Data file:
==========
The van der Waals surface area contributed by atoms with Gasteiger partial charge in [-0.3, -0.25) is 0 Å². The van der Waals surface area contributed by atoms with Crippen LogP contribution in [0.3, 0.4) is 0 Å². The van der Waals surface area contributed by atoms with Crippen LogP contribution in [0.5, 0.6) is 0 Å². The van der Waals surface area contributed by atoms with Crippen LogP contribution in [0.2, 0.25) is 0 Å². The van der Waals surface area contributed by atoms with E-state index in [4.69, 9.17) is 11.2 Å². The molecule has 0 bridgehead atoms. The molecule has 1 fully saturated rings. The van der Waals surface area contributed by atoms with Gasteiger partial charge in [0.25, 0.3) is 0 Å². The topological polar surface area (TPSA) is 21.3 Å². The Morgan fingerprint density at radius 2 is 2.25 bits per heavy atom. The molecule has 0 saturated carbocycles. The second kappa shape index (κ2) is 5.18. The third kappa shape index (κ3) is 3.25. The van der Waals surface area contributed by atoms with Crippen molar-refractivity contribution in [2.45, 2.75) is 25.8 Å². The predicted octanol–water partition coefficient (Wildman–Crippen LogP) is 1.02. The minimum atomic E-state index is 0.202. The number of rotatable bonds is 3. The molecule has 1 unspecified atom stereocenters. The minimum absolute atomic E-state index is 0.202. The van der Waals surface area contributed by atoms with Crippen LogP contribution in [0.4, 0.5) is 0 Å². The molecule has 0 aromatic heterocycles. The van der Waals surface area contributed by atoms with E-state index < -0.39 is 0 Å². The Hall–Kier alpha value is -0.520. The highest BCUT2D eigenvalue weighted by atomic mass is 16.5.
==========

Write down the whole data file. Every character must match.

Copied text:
The van der Waals surface area contributed by atoms with Gasteiger partial charge in [-0.3, -0.25) is 0 Å². The van der Waals surface area contributed by atoms with Crippen LogP contribution in [0.3, 0.4) is 0 Å². The van der Waals surface area contributed by atoms with Crippen LogP contribution in [0.5, 0.6) is 0 Å². The van der Waals surface area contributed by atoms with Crippen LogP contribution in [0.2, 0.25) is 0 Å². The van der Waals surface area contributed by atoms with E-state index in [4.69, 9.17) is 11.2 Å². The molecule has 0 bridgehead atoms. The molecule has 1 fully saturated rings. The van der Waals surface area contributed by atoms with Gasteiger partial charge in [0.25, 0.3) is 0 Å². The topological polar surface area (TPSA) is 21.3 Å². The Morgan fingerprint density at radius 2 is 2.25 bits per heavy atom. The molecule has 0 saturated carbocycles. The second kappa shape index (κ2) is 5.18. The third kappa shape index (κ3) is 3.25. The van der Waals surface area contributed by atoms with Crippen molar-refractivity contribution in [2.45, 2.75) is 25.8 Å². The predicted octanol–water partition coefficient (Wildman–Crippen LogP) is 1.02. The minimum atomic E-state index is 0.202. The number of rotatable bonds is 3. The molecule has 1 unspecified atom stereocenters. The minimum absolute atomic E-state index is 0.202. The van der Waals surface area contributed by atoms with Crippen LogP contribution in [0.4, 0.5) is 0 Å². The molecule has 0 aromatic heterocycles. The van der Waals surface area contributed by atoms with E-state index < -0.39 is 0 Å². The Hall–Kier alpha value is -0.520. The highest BCUT2D eigenvalue weighted by atomic mass is 16.5.